“Playing with play,” John Cayley sets ludology on an even playing field with literature, but without literary scholarship’s over-reliance on ‘story,’ ‘closure,’ and ‘pleasure.’
John Cayley's response
John Cayley's response
Stuart Moulthrop’s concerns in addressing networked and programmable ludology are strongly inflected by issues and values in the ethics and politics of “new” media, summed up for me in his reminder that “cyberspace is not a book or a moving picture but a complex virtual environment that should never be allowed to become second nature.” Inclinations such as these are heartily welcome and always salutary, especially given Mouthrop’s engaged stance and engaging literary persona, but here his chief counterpoint, Markku Eskelinen, represents a consciously theoretical approach to the game at hand. This leaves Moulthrop to speculate on mights, woulds and shoulds, when he could, without compromising his ethics, be helping to tear down a few structural follies and categorically discard some prejudicial cultural baggage.
In the field of networked and programmable cultural production, many of us have, as theorists, spent a good deal of time reconsidering the supposedly novel, and have tried to demonstrate how its implicated tools, forms and resultant objects are more amenable to established cultural tropes and paradigms than was at first apparent. Or we have “moved on” (prematurely in my view, if this is a matter of shaking the dust from one’s shoes) from poststructuralist literary models to poststructuralist cinematic analysis (cf. Lev Manovich’s excellent The Language of New Media, reviewed in ebr). All of this is, for me, already a long way from any reconciliation with Aristotelian narrative, virtual closure, or “pleasure” as the desired end of artistic procedures and processes. New tools do not necessarily imply new forms, let alone new rhetoric; and new forms may not survive as anything more than one-offs, especially if their human-relative affect/effect is in doubt. Nonetheless, new tools have unfamiliar potential and, perhaps more importantly, they may allow existing but latent tropes and forms to emerge, and emerge in unfamiliar contexts. If a cultural object generates undisputed affect and significance in an unfamiliar way, then familiar critical schemata are not going to help us either to understand or make more of it. Narrative, closure, and pleasure are only any good at helping us to see why bad stories are bad.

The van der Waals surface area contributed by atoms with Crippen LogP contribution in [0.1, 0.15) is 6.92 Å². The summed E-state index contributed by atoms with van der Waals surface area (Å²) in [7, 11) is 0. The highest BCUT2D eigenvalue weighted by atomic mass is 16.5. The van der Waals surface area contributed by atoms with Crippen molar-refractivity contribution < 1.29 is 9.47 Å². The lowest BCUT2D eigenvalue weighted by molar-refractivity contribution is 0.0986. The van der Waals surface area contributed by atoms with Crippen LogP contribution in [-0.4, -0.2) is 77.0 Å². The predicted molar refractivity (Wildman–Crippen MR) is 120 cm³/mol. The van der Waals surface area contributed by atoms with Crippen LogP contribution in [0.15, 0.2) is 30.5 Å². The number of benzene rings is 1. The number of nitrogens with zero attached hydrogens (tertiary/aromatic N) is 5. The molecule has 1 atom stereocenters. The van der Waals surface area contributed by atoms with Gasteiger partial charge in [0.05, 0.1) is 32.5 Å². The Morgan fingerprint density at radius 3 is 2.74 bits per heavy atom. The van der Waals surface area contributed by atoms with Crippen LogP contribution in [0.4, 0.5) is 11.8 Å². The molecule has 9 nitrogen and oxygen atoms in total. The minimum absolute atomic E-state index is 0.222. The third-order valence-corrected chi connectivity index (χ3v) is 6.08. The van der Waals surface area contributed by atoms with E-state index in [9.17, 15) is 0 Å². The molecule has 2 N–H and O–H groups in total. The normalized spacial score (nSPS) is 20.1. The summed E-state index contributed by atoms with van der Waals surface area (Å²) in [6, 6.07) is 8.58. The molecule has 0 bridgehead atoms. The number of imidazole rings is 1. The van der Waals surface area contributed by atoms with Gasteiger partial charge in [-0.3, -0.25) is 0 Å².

The formulation: configuration for the sake of interpretation = art/work; interpretation for the sake of configuration = game/play is highly suggestive and useful as an articulation of distinct practices. However, the formulation itself implies and necessitates both an interplay of these overarching “user functions” (as they are called in the Aarseth/Eskelinen schemes) and the possibility of continuously varying admixtures of these same functions, such that, for example, culture objects (even single objects over time) might differ in their degree of determination by one or other function. This, thankfully, does not bode well for a breakaway, psuedo-autonomous ludology, and I am entirely in agreement with Moulthrop in hoping that ludology will continue to take itself seriously and allow itself to be considered as serious cultural practice, on a level playing field with literature, just as I expect writing in networked and programmable media to continue to play havoc with traditional literary work and value. My own direct experience of games in networked and programmable media isn’t great, but the development of the Sims games is suggestive for me, since I understand that, for example, Sim Theme Park builds in facilities for the publication of successful Parks, which have, at the point of publication, been configured for the sake of interpretation without ceasing to be part of game play.
I think we have to play more on the ambiguities of “play” here: play as work; play as in playing instruments, which demands practice, skill, sensitivity, etc.; playing for and with others; playing the other herself. So not “From Work to Play,” unless this means that we never allow ourselves to take one or other as second nature, as our default or preferred practice. We work to make art and we play games (sometimes in social networked spaces, sometimes pretending to “high” cultural value), but we now also need to develop a wide vocabulary in a range of transitional cultural objects which display and modulate time-based media and which are more like (poetic, musical, cinematic, ludic) instruments: they may have an art built-in, and be interpretable as such, but this interpretation is performed so that they can be configured or “played.” For some practitioners the playing - the playing-well - will be the goal of engagement with such objects. For these people the instrumental practice becomes more like a game. For others, the playing - the configuration - will be done for the sake of achieving an interpretable moment or series of moments. The play or configuration will resolve time-based performances to objects of critical interpretation. The potential variety in such objects is overwhelming (as Eskelinen is only too happy to demonstrate), but then the variety of technique and form in books, (moving) pictures and games has also always been similarly unconstrained, long before Net and program entered the lists.